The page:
The small, fragile Bible sat on the top shelf of a dining room closet wrapped in an old cotton dish towel until Wendy Creekmore-Porter pulled it out for historian Rex Ellis.
“We don’t bring it out much,” Barbara Jean Person, Creekmore-Porter’s mother, told him.
“Then I remember her saying, ‘Because there’s so much blood on it,’ ” recalls Ellis, the associate director for curatorial affairs at the National Museum of African American History and Culture. Ellis slowly removed the towel and looked for blood. He quickly realized the statement was figurative.
The slightly larger than pocket-size Bible had been in Porter’s family for three generations. Historians think that Nat Turner, a minister and enslaved field hand, was holding it when he was captured two months after leading a rebellion against slaveholders in Southampton County, Va.
The 1831 slave revolt was the bloodiest in U.S. history. It left at least 55 white Virginians dead, including members of the Person family, and was followed by angry retribution. After the revolt, about 200 blacks were killed — some beheaded and their heads put on roadside stakes as a gruesome warning.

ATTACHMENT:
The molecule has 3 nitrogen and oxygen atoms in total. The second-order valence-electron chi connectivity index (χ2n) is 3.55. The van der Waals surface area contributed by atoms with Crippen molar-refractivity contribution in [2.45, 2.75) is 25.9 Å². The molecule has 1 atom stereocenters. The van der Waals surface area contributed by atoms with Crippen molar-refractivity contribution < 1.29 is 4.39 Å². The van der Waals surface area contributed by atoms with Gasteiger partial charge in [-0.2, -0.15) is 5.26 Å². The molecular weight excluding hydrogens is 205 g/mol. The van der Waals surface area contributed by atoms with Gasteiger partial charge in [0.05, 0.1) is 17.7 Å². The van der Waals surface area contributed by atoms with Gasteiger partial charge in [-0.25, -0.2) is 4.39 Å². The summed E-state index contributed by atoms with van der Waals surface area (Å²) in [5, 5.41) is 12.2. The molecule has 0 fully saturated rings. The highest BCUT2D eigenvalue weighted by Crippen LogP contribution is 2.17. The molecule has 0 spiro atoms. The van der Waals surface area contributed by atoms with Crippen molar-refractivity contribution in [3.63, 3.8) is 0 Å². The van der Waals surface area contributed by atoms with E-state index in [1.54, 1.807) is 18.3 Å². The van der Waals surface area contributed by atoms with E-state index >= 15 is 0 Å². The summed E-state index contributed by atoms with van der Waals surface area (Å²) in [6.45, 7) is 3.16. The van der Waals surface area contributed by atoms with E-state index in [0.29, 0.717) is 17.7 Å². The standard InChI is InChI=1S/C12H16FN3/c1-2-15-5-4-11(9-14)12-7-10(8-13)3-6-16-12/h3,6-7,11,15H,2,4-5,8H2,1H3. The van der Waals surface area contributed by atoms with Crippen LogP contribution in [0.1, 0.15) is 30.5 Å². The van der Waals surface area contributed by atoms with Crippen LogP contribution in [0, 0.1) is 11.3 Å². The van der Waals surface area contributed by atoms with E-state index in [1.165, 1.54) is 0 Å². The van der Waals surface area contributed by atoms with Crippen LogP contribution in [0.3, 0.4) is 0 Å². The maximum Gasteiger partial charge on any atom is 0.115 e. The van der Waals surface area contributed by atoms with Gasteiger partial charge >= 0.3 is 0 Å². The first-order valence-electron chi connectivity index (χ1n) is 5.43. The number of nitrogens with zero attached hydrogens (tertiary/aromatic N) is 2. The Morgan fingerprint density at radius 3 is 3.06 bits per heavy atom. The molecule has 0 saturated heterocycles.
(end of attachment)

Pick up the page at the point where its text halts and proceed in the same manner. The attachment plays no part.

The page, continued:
In 1912, Turner’s Bible was given to a member of the Person family by local officials who wanted to turn it over to a family affected by the revolt. The book had been one of the pieces of evidence from Turner’s 1831 trial. It was passed down to Creekmore-Porter’s stepfather, Maurice Person, whose great-grandmother, Lavinia Francis, was hidden by house slaves during the rebellion and survived.
Creekmore-Porter, who teaches women’s studies at Old Dominion University in Norfolk, said she wanted the Bible to be in a place that “preserved it and honored it.” After the PBS series “Antiques Roadshow” declined to appraise the Bible during a taping nearby, Creekmore-Porter offered it to the African American Museum, where archivists compared markings to photos of a Bible believed to have belonged to Turner and deemed it to be the same.
Its covers are missing. Its pages are yellowed. In some places, there are watermarks and mold. But now the Bible has a new life: as the focal point of the museum’s Slavery and Freedom exhibit.
Item: Nat Turner’s Bible
Donors: Maurice Person and Noah and Brooke Porter of Virginia Beach
Museum exhibition: Slavery and Freedom
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